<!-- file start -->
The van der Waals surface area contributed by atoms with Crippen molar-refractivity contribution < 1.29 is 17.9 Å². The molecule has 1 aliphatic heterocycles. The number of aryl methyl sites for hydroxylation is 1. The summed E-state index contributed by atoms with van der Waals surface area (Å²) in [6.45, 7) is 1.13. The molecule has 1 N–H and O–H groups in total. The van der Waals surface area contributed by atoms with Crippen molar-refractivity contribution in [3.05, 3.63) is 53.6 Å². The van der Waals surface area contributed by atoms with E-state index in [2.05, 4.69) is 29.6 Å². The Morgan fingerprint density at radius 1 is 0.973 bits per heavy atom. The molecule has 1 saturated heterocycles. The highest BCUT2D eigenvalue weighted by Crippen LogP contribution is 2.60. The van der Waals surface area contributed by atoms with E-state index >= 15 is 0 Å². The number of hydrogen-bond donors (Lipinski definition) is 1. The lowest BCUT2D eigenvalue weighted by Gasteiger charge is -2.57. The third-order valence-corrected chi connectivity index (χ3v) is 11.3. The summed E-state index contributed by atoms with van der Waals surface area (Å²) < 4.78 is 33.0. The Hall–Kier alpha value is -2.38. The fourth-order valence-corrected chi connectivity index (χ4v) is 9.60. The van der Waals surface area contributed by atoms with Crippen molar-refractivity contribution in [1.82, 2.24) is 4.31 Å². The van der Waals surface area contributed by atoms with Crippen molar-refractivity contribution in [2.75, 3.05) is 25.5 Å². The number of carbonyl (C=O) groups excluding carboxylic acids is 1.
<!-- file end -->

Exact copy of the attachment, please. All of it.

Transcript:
The van der Waals surface area contributed by atoms with Crippen molar-refractivity contribution < 1.29 is 17.9 Å². The molecule has 1 aliphatic heterocycles. The number of aryl methyl sites for hydroxylation is 1. The summed E-state index contributed by atoms with van der Waals surface area (Å²) in [6.45, 7) is 1.13. The molecule has 1 N–H and O–H groups in total. The van der Waals surface area contributed by atoms with Crippen molar-refractivity contribution in [3.05, 3.63) is 53.6 Å². The van der Waals surface area contributed by atoms with E-state index in [2.05, 4.69) is 29.6 Å². The Morgan fingerprint density at radius 1 is 0.973 bits per heavy atom. The molecule has 1 saturated heterocycles. The highest BCUT2D eigenvalue weighted by Crippen LogP contribution is 2.60. The van der Waals surface area contributed by atoms with E-state index >= 15 is 0 Å². The number of hydrogen-bond donors (Lipinski definition) is 1. The lowest BCUT2D eigenvalue weighted by Gasteiger charge is -2.57. The third-order valence-corrected chi connectivity index (χ3v) is 11.3. The summed E-state index contributed by atoms with van der Waals surface area (Å²) < 4.78 is 33.0. The Hall–Kier alpha value is -2.38. The fourth-order valence-corrected chi connectivity index (χ4v) is 9.60. The van der Waals surface area contributed by atoms with Crippen molar-refractivity contribution in [1.82, 2.24) is 4.31 Å². The van der Waals surface area contributed by atoms with Crippen molar-refractivity contribution in [2.75, 3.05) is 25.5 Å². The number of carbonyl (C=O) groups excluding carboxylic acids is 1.